Louie Varland didn’t spend the offseason planning for an easy ride to MLB stardom. He didn’t head to the Dominican Republic or Mexico to play winter ball. He didn’t hang around with an entire entourage of MLB players (aside from his brother Gus Varland , who is currently rehabbing in Triple-A for the Milwaukee Brewers).
Instead, he mixed in his off-season workouts around a side hustle working for the man. More specifically, he worked for his old man, Wade, who owns Varland drywall. Surely, plastering drywall didn’t have some magical effect on his pitches, their individual intricacies and his execution of each offering. But those pitches in his repertoire are already off to a great start for the 25-year-old. They even share some key characteristics with a certain surefire future member of the Hall of Fame. So what has made Varland Drywall’s ace effective so far in his young career, and what can he patch up if he wants to reach his ceiling?
One of the young right-hander’s biggest areas of growth over the last few seasons has been his fastball, especially in terms of adding velocity. He topped out at 88-89 mph while pitching for Concordia University, St. Paul, but has already ramped all the way up to averaging 95.7 mph on his heater in 2023. In his game this week against the Padres, he hit 99 mph.
On its own, that velocity is solid, if unspectacular (45th percentile). But Varland’s fastball also boasts above-average spin, creating more deception for opposing hitters. So far, his four-seamer has resulted in a 26.1% whiff rate in his three starts, which is above the league average over the last two years (22.3%).
He works quickly, using that fastball early in counts so that he can set the table for his strong secondary offerings. His changeup has had more swinging-misses than any of the other options in his repertoire (43.5% whiff rate), but he’s limited damage with his high-spin cutter (.267 opponent slugging percentage). On top of that, he has a plus slider that he’s used less often in 2023, but was his most effective offering in 2022. Look for him to start using it more as the season progresses and the league adjusts to him as a more permanent fixture in the Twins’ rotation for the time being.
Interestingly enough, Varland’s pitches have a high similarity score to those in Max Scherzer’s 2022 repertoire in terms of velocity and movement according to Baseball Savant. Granted, this doesn’t mean that he’s bound to follow in the steps of a three-time Cy Young award winner. But it’s encouraging to see that his raw stuff bears a resemblance to a frontline starter in a season where he had a 2.29 ERA and struck out 30.6% of opponents faced.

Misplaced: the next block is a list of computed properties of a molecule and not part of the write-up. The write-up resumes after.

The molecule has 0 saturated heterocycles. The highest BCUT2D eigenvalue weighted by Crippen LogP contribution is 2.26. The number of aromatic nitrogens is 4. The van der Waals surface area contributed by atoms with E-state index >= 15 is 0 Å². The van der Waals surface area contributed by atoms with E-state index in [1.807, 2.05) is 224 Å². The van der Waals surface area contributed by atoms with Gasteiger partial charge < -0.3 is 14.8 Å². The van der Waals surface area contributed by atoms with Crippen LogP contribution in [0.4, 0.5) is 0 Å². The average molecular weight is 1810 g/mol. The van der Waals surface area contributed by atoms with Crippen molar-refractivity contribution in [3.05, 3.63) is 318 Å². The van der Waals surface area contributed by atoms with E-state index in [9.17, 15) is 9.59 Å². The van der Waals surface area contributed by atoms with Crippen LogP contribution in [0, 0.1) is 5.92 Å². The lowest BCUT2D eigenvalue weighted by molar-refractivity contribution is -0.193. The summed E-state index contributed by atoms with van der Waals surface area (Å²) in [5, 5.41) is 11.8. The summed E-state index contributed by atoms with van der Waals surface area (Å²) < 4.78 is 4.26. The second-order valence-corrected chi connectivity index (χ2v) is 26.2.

In order to have a performance in the same realm as Scherzer had when he was healthy last year, Varland is going to have to find a way to limit the damage on that same fastball that has developed into a mid-to-upper nineties weapon. While its growth has been impressive, it still gets knocked around a decent amount. It’s not uncommon to have a higher expected slugging percentage on fastballs, but Varland’s .690 mark in that regard is not sustainable for how essential it is when it comes to setting up the rest of the at-bat. This can be seen in the fact that he currently finds himself below average when it comes to barrel percentage (9th percentile) and average exit velocity (41st percentile). When hitters get a hold of one, it gets plastered, and not in the way that Varland is familiar with.
With veterans Tyler Mahle and Kenta Maeda out for the foreseeable future, Varland is going to have an extended opportunity to hone his craft at the game’s highest level on the fly. Like he did with his dad in the offseason, he’ll have success by hitting the corners, working quickly and paving over the cracks that are presented to him.
What do you think? Have you been encouraged by the North St. Paul product? What are reasonable expectations for Varland going forward? Let us know what you think in the comment section below.